Why you should care
Because he has a vision for a post-Trump GOP.
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When Donald Trump stirred up a national controversy by targeting a high-profile quartet of freshmen Democratic women of color in Congress, saying they should leave the country, the response from Republicans was largely muted.
Not John Kasich.
For the better part of four years, the former Ohio governor has been one of the most prominent, consistent and relentless critics of Trump among his fellow Republicans. And as his “deplorable” comment suggests, he would like more backup.
At the base of America is a Jewish and Christian tradition that says that we must realize that we are all brothers and sisters. Rhetoric like the President’s works against that foundation of our country and all that we teach our children.
— John Kasich (@JohnKasich) July 15, 2019
Kasich is staking out ground in a vital debate raging beneath the surface of a largely united Republican front going into 2020: What does the party look like after Trump?
To many in the party, that’s an impossible question to answer as of now. “I don’t think anyone knows what the GOP will look like post-Trump,” says veteran Republican strategist Doug Heye.
But for Kasich, 67, the path before the party is clear. His pitch, made lately as a CNN contributor after he left the governor’s office early this year, looks like an outright rejection of Trump. That position starts with morality honed in his Roman Catholic upbringing outside Pittsburgh. Kasich also has a flair for getting noticed: He finagled his way to a meeting with President Richard Nixon as a college freshman after writing Nixon a letter.
First elected to Congress in Ohio in 1982, Kasich built a career as a fiscal hawk — taking the reins of the House Budget Committee in 1995 under Speaker Newt Gingrich. That put Kasich at the forefront of spending clashes with President Bill Clinton’s administration, and he also introduced the welfare-reform bill that Clinton signed into law.
After a brief run for president in the early days of the 2000 election cycle, Kasich ended up leaving Congress for the media business — including getting his own show on Fox News. Pulled back into the political arena to run for governor, he won two terms leading Ohio. Throughout, he’s been known as an unpredictable — if a bit surly — political actor. He attacked the public-sector labor unions of Ohio with gusto but also authorized an expansion of the Medicaid health insurance program under Obamacare.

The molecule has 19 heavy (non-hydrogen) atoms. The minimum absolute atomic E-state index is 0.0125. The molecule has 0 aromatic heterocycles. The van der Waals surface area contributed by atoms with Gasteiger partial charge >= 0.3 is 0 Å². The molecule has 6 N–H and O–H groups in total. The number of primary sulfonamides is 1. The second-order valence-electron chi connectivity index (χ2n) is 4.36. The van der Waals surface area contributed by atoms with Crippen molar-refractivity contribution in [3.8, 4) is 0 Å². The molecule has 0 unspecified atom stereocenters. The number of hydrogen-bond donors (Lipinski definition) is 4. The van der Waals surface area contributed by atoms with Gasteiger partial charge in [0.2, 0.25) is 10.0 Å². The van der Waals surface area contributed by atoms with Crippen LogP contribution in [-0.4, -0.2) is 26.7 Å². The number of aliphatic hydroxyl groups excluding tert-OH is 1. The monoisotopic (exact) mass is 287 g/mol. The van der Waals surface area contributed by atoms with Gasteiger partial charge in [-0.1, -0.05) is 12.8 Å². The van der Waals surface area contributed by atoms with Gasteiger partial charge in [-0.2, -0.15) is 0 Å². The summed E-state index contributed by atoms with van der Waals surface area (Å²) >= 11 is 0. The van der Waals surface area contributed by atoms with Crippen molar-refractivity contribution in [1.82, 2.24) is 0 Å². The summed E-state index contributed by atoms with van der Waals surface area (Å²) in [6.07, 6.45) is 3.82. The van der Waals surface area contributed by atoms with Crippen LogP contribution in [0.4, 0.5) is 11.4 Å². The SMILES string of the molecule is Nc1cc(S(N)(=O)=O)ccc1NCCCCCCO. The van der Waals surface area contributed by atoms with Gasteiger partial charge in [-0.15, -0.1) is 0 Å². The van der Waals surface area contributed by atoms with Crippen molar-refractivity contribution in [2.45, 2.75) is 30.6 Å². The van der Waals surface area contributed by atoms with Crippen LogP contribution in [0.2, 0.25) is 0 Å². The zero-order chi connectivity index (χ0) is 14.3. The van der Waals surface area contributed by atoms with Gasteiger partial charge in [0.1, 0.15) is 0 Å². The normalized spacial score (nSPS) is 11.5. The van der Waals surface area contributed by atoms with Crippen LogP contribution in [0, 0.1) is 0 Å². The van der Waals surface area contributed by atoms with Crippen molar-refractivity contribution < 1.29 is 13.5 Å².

Kasich took considerable grief for the latter move during his 2016 campaign, but he always cast the decision in moral terms: “People have accused me of, at times, having too big a heart,” he said at one Republican debate.
The same keep-’em-guessing approach applied after he dropped out in late spring: He refused to endorse Trump and wrote in John McCain on his 2016 ballot. Kasich has toyed often with the notion of running in a Republican primary against the president, and at one point was floating a sort of bipartisan “Unity Ticket” to run up the middle in 2020 — pairing himself with former Colorado Gov. John Hickenlooper, who now sits on the fringes of the Democratic primary.
As the intramural attacks on the Democratic side continue to rise, Trump enjoys 90 percent approval in his own party. Former Rep. Mark Sanford — another political wild card — is weighing a GOP primary campaign against Trump, and former Massachusetts Gov. William Weld has formally jumped into the race. But Kasich would carry far more weight if he took the plunge, either as a Republican or as a maverick independent who could play general-election spoiler.
Kasich has been publicly skeptical of his chances of winning, though he recently told The Washington Post, “You know, things are very volatile in this business, and you just cannot predict what might change.”
But there’s more than a will-he-or-won’t-he debate going on here: It’s about what happens for Republicans once Trump exits the stage — be it in 2021 or 2025. Other prominent voices in the party, such as Florida Sen. Marco Rubio, who also ran against Trump in 2016, are shaping more of a pivot. Rubio talks often about seizing the economic populism behind Trump, making sure GOP fiscal policies are more geared to lower tax brackets.
“The stock market is important but it’s not THE economy,” Rubio tweeted recently. “The ‘financialization’ of our economic policies has created incentives to prioritize the short term value of shares instead of long term investments needed for the creation of stable & dignified jobs.”
It’s far from clear whether either of the course corrections proposed by Kasich and Rubio will win out, or if the party will just continue to ride the Trump wave. The answer might depend on how long the Trump presidency lasts, which John Kasich could well sway.
Nick Fouriezos contributed to this report.